I wanted something I could take to a school, church, or out to my street if I needed to help people. Keep in mind I am not a doctor, nurse, or anyone in the medical field. I have done extensive research as to what needs to be in a first aid kit. We will all fill our own kits with supplies we feel comfortable using based on family size, members with special needs, finances, etc.

I can put more supplies in this Stanley FatMax unit, so it was a perfect fit for me. I highly recommend this Medical Handbook. I think this handbook and my book Prepare Your Family For Survival will really help you be prepared for the unexpected more than you would be without them.

Take some time to read both, take notes, and ensure you feel comfortable that your family is as prepared as possible. There are so many things that can come up to surprise us. Prepare now so you’re not surprised when you discover you’re missing some critical items when your family is in real need.

5-Gallon Buckets

Now, I realize everyone may not have a lot of money to fill their first aid kits right off the bat. If you have a box, start with that. Most of us have some extra buckets in our homes, they would work great as well.

I did purchase some black vinyl lettering for these 5-gallon buckets, but a magic marker would work great too! Make the job for yourself as simple and easy as you can. Just pick up a bottle of this, a box of that, some band-aids, and some Benadryl, that’s all you need to do to get started.

College First Aid Kit

I gave this to my granddaughter as a high school graduation gift. The box is a medium size box so it wouldn’t take up a lot of room in her apartment or dorm.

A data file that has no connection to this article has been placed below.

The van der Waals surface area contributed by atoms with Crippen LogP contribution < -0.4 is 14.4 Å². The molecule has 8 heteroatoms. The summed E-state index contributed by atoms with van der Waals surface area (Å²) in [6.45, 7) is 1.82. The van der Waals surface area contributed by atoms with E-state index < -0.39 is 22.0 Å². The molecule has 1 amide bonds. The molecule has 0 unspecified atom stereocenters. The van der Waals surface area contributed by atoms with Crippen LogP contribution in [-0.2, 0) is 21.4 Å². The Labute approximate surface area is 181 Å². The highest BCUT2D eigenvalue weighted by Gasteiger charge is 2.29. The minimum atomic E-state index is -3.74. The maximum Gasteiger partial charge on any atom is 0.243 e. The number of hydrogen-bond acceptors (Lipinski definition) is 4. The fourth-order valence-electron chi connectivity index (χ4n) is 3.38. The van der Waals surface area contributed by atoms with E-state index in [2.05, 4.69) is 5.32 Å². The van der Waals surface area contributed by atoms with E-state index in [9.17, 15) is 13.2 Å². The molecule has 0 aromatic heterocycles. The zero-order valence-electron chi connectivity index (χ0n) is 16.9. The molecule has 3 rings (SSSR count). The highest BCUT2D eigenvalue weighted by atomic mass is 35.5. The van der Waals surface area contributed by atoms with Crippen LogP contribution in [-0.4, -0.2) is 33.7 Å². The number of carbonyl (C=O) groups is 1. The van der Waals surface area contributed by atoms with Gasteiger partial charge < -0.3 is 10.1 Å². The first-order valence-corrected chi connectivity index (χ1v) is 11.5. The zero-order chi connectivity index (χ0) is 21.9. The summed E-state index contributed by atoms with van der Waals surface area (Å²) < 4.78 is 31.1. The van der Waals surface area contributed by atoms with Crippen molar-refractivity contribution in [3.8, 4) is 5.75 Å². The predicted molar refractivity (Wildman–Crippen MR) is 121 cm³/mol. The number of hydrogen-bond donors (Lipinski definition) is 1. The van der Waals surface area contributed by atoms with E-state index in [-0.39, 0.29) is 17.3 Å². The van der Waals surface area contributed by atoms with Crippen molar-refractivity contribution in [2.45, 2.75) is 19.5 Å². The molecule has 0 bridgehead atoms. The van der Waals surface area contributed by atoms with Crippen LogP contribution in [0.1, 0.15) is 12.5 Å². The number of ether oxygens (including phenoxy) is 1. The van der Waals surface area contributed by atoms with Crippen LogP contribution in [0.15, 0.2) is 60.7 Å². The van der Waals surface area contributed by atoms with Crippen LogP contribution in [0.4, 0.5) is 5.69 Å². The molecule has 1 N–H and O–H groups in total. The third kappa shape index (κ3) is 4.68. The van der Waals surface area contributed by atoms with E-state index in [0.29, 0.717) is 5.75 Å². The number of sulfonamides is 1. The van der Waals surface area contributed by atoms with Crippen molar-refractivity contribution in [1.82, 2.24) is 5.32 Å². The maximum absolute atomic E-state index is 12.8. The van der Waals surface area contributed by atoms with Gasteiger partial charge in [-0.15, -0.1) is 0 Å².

I didn’t want my granddaughter to go out at night to pick up some fever-reducing products, Vicks VapoRub, lip balm, cough syrup, or Imodium. Yes, I sent her some of my favorite essential oils. It’s what a grandma does, right?

First Aid Kit For Kids

I’m a grandma and a mom, and when the grandkids come to visit, sometimes we need some supplies just for the younger ones. So I try and keep supplies that are age appropriate. I rotate and discard the expired ones, as needed.

Some of the ones you may want to consider are Tylenol, Motrin, cough syrup, baby wipes, hand sanitizer, Orajel, lip balm, and allergy tablets, just to name a few. A thermometer would be awesome and add some cute band-aids and the kids always smile with a cute band-aid on their boo-boo, right?

I am so thankful that a reader, Joanne D. reminded me to put a “print” button on my website. I realize a few of you print and organize my articles. I’m so grateful you can use them. If you teach others, that will melt my heart. Let’s teach the world to be prepared because I can tell you this, the government will not be able to take care of all of us.

Southern California Snow Storm 2023

We will be on our own, we must be self-sufficient. I saw something on the news from Southern California where they had a huge snowstorm in the city. They received more snow than ever before. My recollection was ten feet over a period of a couple of days at most. The residents knew a big snowstorm was headed their way ahead of time. The problem was the people had no idea it would be this much snow.

Most cities aren’t equipped with the snow removal equipment or the personnel to be able to clear the streets, keep the power grid up and running, and clear the highways with a storm this big. One lady on the news was surprised the city’s street workers where she lived hadn’t been by to help clear their street or at least provide some food. Wait, did I hear that right? They were expecting some food to be delivered when the streets couldn’t even be scraped fast enough for people to drive on.

Please let me remind everyone to keep food for emergencies such as this one. Here’s an article from the New York York Times on the Southern California snowstorms. It was free for me to read, because I hadn’t hit the limit of 2 articles per day, so I hope you can read it. It has some really good pictures.

Final Word

If we have a disaster or unforeseen emergency, we may be on our own for 3 days, 3 weeks, 3 months, or possibly more. You may know I’m not a doomsday prepper, I’m a mom and grandma trying to teach the world to be prepared for the unexpected. May God help this crazy world we live in today. May God Bless the World, Linda